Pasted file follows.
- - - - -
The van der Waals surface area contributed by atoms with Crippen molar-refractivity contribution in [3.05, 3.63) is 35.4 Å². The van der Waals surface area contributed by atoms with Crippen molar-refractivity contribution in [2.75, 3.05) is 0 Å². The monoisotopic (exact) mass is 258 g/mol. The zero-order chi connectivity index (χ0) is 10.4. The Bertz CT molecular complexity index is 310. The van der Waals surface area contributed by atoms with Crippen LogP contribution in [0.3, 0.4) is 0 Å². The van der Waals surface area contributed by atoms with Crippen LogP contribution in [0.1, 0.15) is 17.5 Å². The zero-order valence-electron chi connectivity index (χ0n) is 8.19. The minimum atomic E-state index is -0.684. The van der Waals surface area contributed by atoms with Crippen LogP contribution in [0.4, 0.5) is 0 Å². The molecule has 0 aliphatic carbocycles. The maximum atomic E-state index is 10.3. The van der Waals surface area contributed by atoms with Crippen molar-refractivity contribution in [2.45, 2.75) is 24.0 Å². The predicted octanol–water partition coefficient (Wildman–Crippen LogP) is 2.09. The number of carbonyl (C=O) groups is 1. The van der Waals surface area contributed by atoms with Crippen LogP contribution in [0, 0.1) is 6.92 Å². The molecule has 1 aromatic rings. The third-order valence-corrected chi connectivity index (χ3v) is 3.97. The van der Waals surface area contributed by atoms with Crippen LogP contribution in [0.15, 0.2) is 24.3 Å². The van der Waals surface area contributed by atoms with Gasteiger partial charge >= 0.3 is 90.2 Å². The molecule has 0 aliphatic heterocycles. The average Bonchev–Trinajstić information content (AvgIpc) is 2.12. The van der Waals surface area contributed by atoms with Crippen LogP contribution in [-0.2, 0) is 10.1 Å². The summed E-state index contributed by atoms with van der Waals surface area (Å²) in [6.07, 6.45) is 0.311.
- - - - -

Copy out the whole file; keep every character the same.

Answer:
The van der Waals surface area contributed by atoms with Crippen molar-refractivity contribution in [3.05, 3.63) is 35.4 Å². The van der Waals surface area contributed by atoms with Crippen molar-refractivity contribution in [2.75, 3.05) is 0 Å². The monoisotopic (exact) mass is 258 g/mol. The zero-order chi connectivity index (χ0) is 10.4. The Bertz CT molecular complexity index is 310. The van der Waals surface area contributed by atoms with Crippen LogP contribution in [0.3, 0.4) is 0 Å². The van der Waals surface area contributed by atoms with Crippen LogP contribution in [0.1, 0.15) is 17.5 Å². The zero-order valence-electron chi connectivity index (χ0n) is 8.19. The minimum atomic E-state index is -0.684. The van der Waals surface area contributed by atoms with Crippen LogP contribution in [0.4, 0.5) is 0 Å². The molecule has 0 aliphatic carbocycles. The maximum atomic E-state index is 10.3. The van der Waals surface area contributed by atoms with Crippen molar-refractivity contribution in [2.45, 2.75) is 24.0 Å². The predicted octanol–water partition coefficient (Wildman–Crippen LogP) is 2.09. The number of carbonyl (C=O) groups is 1. The van der Waals surface area contributed by atoms with Crippen LogP contribution in [0, 0.1) is 6.92 Å². The molecule has 1 aromatic rings. The third-order valence-corrected chi connectivity index (χ3v) is 3.97. The van der Waals surface area contributed by atoms with Crippen LogP contribution in [0.15, 0.2) is 24.3 Å². The van der Waals surface area contributed by atoms with Gasteiger partial charge >= 0.3 is 90.2 Å². The molecule has 0 aliphatic heterocycles. The average Bonchev–Trinajstić information content (AvgIpc) is 2.12. The van der Waals surface area contributed by atoms with Crippen LogP contribution in [-0.2, 0) is 10.1 Å². The summed E-state index contributed by atoms with van der Waals surface area (Å²) in [6.07, 6.45) is 0.311.